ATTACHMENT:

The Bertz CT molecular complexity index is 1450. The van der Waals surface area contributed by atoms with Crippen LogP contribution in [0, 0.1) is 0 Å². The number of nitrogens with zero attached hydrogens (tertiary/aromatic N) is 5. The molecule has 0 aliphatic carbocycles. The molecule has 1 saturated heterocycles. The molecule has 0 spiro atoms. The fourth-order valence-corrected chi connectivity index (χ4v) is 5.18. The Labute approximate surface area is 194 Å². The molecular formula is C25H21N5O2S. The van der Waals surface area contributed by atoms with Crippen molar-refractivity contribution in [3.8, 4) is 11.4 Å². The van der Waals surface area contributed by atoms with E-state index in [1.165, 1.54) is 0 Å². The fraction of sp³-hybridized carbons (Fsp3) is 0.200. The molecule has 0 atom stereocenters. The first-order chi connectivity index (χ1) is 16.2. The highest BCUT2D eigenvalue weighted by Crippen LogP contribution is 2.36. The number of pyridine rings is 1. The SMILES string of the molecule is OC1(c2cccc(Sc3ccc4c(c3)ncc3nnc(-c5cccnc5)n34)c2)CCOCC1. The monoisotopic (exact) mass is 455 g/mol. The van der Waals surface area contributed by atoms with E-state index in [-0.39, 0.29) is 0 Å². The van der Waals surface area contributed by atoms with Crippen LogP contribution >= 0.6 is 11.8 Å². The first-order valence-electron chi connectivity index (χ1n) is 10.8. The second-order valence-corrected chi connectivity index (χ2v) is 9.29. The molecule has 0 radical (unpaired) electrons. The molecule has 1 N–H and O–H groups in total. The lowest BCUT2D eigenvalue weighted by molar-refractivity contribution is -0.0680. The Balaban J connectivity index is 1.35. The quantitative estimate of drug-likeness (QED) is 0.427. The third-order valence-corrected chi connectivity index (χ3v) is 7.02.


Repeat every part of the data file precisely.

The Bertz CT molecular complexity index is 1450. The van der Waals surface area contributed by atoms with Crippen LogP contribution in [0, 0.1) is 0 Å². The number of nitrogens with zero attached hydrogens (tertiary/aromatic N) is 5. The molecule has 0 aliphatic carbocycles. The molecule has 1 saturated heterocycles. The molecule has 0 spiro atoms. The fourth-order valence-corrected chi connectivity index (χ4v) is 5.18. The Labute approximate surface area is 194 Å². The molecular formula is C25H21N5O2S. The van der Waals surface area contributed by atoms with Crippen molar-refractivity contribution in [3.8, 4) is 11.4 Å². The van der Waals surface area contributed by atoms with E-state index in [1.165, 1.54) is 0 Å². The fraction of sp³-hybridized carbons (Fsp3) is 0.200. The molecule has 0 atom stereocenters. The first-order chi connectivity index (χ1) is 16.2. The highest BCUT2D eigenvalue weighted by Crippen LogP contribution is 2.36. The number of pyridine rings is 1. The SMILES string of the molecule is OC1(c2cccc(Sc3ccc4c(c3)ncc3nnc(-c5cccnc5)n34)c2)CCOCC1. The monoisotopic (exact) mass is 455 g/mol. The van der Waals surface area contributed by atoms with E-state index in [-0.39, 0.29) is 0 Å². The van der Waals surface area contributed by atoms with Crippen LogP contribution >= 0.6 is 11.8 Å². The first-order valence-electron chi connectivity index (χ1n) is 10.8. The second-order valence-corrected chi connectivity index (χ2v) is 9.29. The molecule has 0 radical (unpaired) electrons. The molecule has 1 N–H and O–H groups in total. The lowest BCUT2D eigenvalue weighted by molar-refractivity contribution is -0.0680. The Balaban J connectivity index is 1.35. The quantitative estimate of drug-likeness (QED) is 0.427. The third-order valence-corrected chi connectivity index (χ3v) is 7.02.